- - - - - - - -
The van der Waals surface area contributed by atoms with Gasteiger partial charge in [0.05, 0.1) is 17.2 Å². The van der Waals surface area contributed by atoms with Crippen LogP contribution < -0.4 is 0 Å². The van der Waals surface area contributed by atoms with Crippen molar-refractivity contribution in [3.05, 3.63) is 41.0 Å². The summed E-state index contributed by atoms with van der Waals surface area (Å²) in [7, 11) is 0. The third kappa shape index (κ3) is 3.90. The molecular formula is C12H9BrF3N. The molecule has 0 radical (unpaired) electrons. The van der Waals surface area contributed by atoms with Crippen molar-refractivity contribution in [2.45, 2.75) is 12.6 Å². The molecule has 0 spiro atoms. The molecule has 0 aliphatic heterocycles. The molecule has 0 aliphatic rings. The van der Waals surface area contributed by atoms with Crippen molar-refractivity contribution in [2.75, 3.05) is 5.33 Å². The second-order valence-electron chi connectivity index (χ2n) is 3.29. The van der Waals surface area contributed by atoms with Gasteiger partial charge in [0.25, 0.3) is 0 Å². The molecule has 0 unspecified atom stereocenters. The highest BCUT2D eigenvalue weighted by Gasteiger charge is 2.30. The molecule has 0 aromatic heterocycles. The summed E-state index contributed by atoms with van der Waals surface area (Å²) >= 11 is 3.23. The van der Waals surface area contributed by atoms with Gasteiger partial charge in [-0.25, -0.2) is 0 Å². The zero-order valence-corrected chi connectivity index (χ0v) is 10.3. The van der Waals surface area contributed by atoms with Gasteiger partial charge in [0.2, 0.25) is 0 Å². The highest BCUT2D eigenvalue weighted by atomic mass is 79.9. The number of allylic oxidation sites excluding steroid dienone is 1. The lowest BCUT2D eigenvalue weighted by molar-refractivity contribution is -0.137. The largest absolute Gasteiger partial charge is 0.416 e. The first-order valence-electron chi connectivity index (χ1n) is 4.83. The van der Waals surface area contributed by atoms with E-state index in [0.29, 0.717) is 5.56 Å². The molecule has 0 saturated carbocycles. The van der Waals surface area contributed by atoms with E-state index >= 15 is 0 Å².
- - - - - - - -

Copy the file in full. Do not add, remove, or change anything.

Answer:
The van der Waals surface area contributed by atoms with Gasteiger partial charge in [0.05, 0.1) is 17.2 Å². The van der Waals surface area contributed by atoms with Crippen LogP contribution < -0.4 is 0 Å². The van der Waals surface area contributed by atoms with Crippen molar-refractivity contribution in [3.05, 3.63) is 41.0 Å². The summed E-state index contributed by atoms with van der Waals surface area (Å²) in [7, 11) is 0. The third kappa shape index (κ3) is 3.90. The molecular formula is C12H9BrF3N. The molecule has 0 radical (unpaired) electrons. The van der Waals surface area contributed by atoms with Crippen molar-refractivity contribution in [2.45, 2.75) is 12.6 Å². The molecule has 0 spiro atoms. The molecule has 0 aliphatic heterocycles. The molecule has 0 aliphatic rings. The van der Waals surface area contributed by atoms with Crippen molar-refractivity contribution in [2.75, 3.05) is 5.33 Å². The second-order valence-electron chi connectivity index (χ2n) is 3.29. The van der Waals surface area contributed by atoms with Gasteiger partial charge in [0.25, 0.3) is 0 Å². The molecule has 0 unspecified atom stereocenters. The highest BCUT2D eigenvalue weighted by Gasteiger charge is 2.30. The molecule has 0 aromatic heterocycles. The summed E-state index contributed by atoms with van der Waals surface area (Å²) >= 11 is 3.23. The van der Waals surface area contributed by atoms with Gasteiger partial charge in [-0.25, -0.2) is 0 Å². The zero-order valence-corrected chi connectivity index (χ0v) is 10.3. The van der Waals surface area contributed by atoms with Gasteiger partial charge in [0.2, 0.25) is 0 Å². The highest BCUT2D eigenvalue weighted by atomic mass is 79.9. The number of allylic oxidation sites excluding steroid dienone is 1. The lowest BCUT2D eigenvalue weighted by molar-refractivity contribution is -0.137. The largest absolute Gasteiger partial charge is 0.416 e. The first-order valence-electron chi connectivity index (χ1n) is 4.83. The van der Waals surface area contributed by atoms with E-state index in [0.29, 0.717) is 5.56 Å². The molecule has 0 saturated carbocycles. The van der Waals surface area contributed by atoms with E-state index >= 15 is 0 Å².